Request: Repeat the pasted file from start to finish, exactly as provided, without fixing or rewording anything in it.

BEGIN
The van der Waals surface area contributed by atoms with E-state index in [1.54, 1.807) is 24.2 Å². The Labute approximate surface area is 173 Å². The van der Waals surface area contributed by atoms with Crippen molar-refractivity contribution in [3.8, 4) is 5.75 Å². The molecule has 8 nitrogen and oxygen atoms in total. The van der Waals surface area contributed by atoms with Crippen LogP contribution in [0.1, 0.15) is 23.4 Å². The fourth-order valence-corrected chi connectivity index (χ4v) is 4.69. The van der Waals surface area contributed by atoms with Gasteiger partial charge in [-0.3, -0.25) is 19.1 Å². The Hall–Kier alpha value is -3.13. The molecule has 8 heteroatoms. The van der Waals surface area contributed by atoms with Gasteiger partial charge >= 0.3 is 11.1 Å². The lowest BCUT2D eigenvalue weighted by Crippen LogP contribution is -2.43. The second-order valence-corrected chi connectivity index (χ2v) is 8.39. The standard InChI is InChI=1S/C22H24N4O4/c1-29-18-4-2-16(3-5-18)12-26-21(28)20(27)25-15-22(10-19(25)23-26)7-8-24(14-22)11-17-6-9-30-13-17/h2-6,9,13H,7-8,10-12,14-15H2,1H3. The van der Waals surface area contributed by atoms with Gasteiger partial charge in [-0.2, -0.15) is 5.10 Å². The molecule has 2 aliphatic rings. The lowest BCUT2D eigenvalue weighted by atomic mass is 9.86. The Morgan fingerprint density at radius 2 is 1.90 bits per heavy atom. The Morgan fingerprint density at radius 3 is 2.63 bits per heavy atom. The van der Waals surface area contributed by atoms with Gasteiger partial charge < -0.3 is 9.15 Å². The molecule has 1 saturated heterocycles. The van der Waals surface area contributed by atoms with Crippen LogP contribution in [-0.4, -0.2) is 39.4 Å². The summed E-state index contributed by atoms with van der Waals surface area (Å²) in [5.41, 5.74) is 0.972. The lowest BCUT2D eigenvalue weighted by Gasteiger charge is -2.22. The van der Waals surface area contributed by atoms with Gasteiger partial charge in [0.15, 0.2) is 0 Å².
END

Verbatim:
The van der Waals surface area contributed by atoms with E-state index in [1.54, 1.807) is 24.2 Å². The Labute approximate surface area is 173 Å². The van der Waals surface area contributed by atoms with Crippen molar-refractivity contribution in [3.8, 4) is 5.75 Å². The molecule has 8 nitrogen and oxygen atoms in total. The van der Waals surface area contributed by atoms with Crippen LogP contribution in [0.1, 0.15) is 23.4 Å². The fourth-order valence-corrected chi connectivity index (χ4v) is 4.69. The van der Waals surface area contributed by atoms with Gasteiger partial charge in [-0.3, -0.25) is 19.1 Å². The Hall–Kier alpha value is -3.13. The molecule has 8 heteroatoms. The van der Waals surface area contributed by atoms with Gasteiger partial charge >= 0.3 is 11.1 Å². The lowest BCUT2D eigenvalue weighted by Crippen LogP contribution is -2.43. The second-order valence-corrected chi connectivity index (χ2v) is 8.39. The standard InChI is InChI=1S/C22H24N4O4/c1-29-18-4-2-16(3-5-18)12-26-21(28)20(27)25-15-22(10-19(25)23-26)7-8-24(14-22)11-17-6-9-30-13-17/h2-6,9,13H,7-8,10-12,14-15H2,1H3. The van der Waals surface area contributed by atoms with Gasteiger partial charge in [-0.2, -0.15) is 5.10 Å². The molecule has 2 aliphatic rings. The lowest BCUT2D eigenvalue weighted by atomic mass is 9.86. The Morgan fingerprint density at radius 2 is 1.90 bits per heavy atom. The Morgan fingerprint density at radius 3 is 2.63 bits per heavy atom. The van der Waals surface area contributed by atoms with Gasteiger partial charge < -0.3 is 9.15 Å². The molecule has 1 saturated heterocycles. The van der Waals surface area contributed by atoms with Crippen LogP contribution in [-0.4, -0.2) is 39.4 Å². The summed E-state index contributed by atoms with van der Waals surface area (Å²) in [5.41, 5.74) is 0.972. The lowest BCUT2D eigenvalue weighted by Gasteiger charge is -2.22. The van der Waals surface area contributed by atoms with Gasteiger partial charge in [0.15, 0.2) is 0 Å².